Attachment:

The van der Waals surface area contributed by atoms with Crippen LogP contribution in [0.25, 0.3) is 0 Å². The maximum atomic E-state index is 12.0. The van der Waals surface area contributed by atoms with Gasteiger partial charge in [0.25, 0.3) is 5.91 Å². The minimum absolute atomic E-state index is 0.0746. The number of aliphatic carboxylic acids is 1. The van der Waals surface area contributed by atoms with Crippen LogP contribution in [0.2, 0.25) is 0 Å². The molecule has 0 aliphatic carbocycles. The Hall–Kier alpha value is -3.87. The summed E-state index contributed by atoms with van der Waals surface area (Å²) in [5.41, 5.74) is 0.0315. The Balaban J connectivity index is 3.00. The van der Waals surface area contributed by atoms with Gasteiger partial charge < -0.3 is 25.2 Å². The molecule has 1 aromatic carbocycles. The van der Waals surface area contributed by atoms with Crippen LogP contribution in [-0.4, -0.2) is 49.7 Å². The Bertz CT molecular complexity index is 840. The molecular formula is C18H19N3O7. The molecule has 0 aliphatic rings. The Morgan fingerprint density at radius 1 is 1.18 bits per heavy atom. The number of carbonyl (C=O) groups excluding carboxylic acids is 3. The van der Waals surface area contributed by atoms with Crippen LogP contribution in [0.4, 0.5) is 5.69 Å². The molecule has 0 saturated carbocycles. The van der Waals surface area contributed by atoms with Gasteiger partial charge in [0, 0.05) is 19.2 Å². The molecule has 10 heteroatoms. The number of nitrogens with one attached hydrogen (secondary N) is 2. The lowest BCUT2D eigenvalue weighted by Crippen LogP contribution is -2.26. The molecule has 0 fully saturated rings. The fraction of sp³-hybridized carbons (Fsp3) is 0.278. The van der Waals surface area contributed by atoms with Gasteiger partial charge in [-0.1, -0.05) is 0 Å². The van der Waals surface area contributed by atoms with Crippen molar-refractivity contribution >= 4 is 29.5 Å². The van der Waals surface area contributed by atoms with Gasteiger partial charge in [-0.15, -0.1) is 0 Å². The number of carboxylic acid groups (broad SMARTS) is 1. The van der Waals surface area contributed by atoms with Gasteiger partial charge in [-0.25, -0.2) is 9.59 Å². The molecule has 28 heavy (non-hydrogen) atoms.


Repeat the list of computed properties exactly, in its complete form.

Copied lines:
The van der Waals surface area contributed by atoms with Crippen LogP contribution in [0.25, 0.3) is 0 Å². The maximum atomic E-state index is 12.0. The van der Waals surface area contributed by atoms with Gasteiger partial charge in [0.25, 0.3) is 5.91 Å². The minimum absolute atomic E-state index is 0.0746. The number of aliphatic carboxylic acids is 1. The van der Waals surface area contributed by atoms with Crippen LogP contribution in [0.2, 0.25) is 0 Å². The molecule has 0 aliphatic carbocycles. The Hall–Kier alpha value is -3.87. The summed E-state index contributed by atoms with van der Waals surface area (Å²) in [5.41, 5.74) is 0.0315. The Balaban J connectivity index is 3.00. The van der Waals surface area contributed by atoms with Gasteiger partial charge < -0.3 is 25.2 Å². The molecule has 1 aromatic carbocycles. The van der Waals surface area contributed by atoms with Crippen LogP contribution in [-0.4, -0.2) is 49.7 Å². The Bertz CT molecular complexity index is 840. The molecular formula is C18H19N3O7. The molecule has 0 aliphatic rings. The Morgan fingerprint density at radius 1 is 1.18 bits per heavy atom. The number of carbonyl (C=O) groups excluding carboxylic acids is 3. The van der Waals surface area contributed by atoms with Crippen LogP contribution in [0.4, 0.5) is 5.69 Å². The molecule has 0 saturated carbocycles. The van der Waals surface area contributed by atoms with Gasteiger partial charge in [0, 0.05) is 19.2 Å². The molecule has 10 heteroatoms. The number of nitrogens with one attached hydrogen (secondary N) is 2. The lowest BCUT2D eigenvalue weighted by Crippen LogP contribution is -2.26. The molecule has 0 fully saturated rings. The fraction of sp³-hybridized carbons (Fsp3) is 0.278. The van der Waals surface area contributed by atoms with Gasteiger partial charge in [-0.1, -0.05) is 0 Å². The van der Waals surface area contributed by atoms with Crippen molar-refractivity contribution >= 4 is 29.5 Å². The van der Waals surface area contributed by atoms with Gasteiger partial charge in [-0.15, -0.1) is 0 Å². The number of carboxylic acid groups (broad SMARTS) is 1. The van der Waals surface area contributed by atoms with Gasteiger partial charge in [-0.25, -0.2) is 9.59 Å². The molecule has 28 heavy (non-hydrogen) atoms.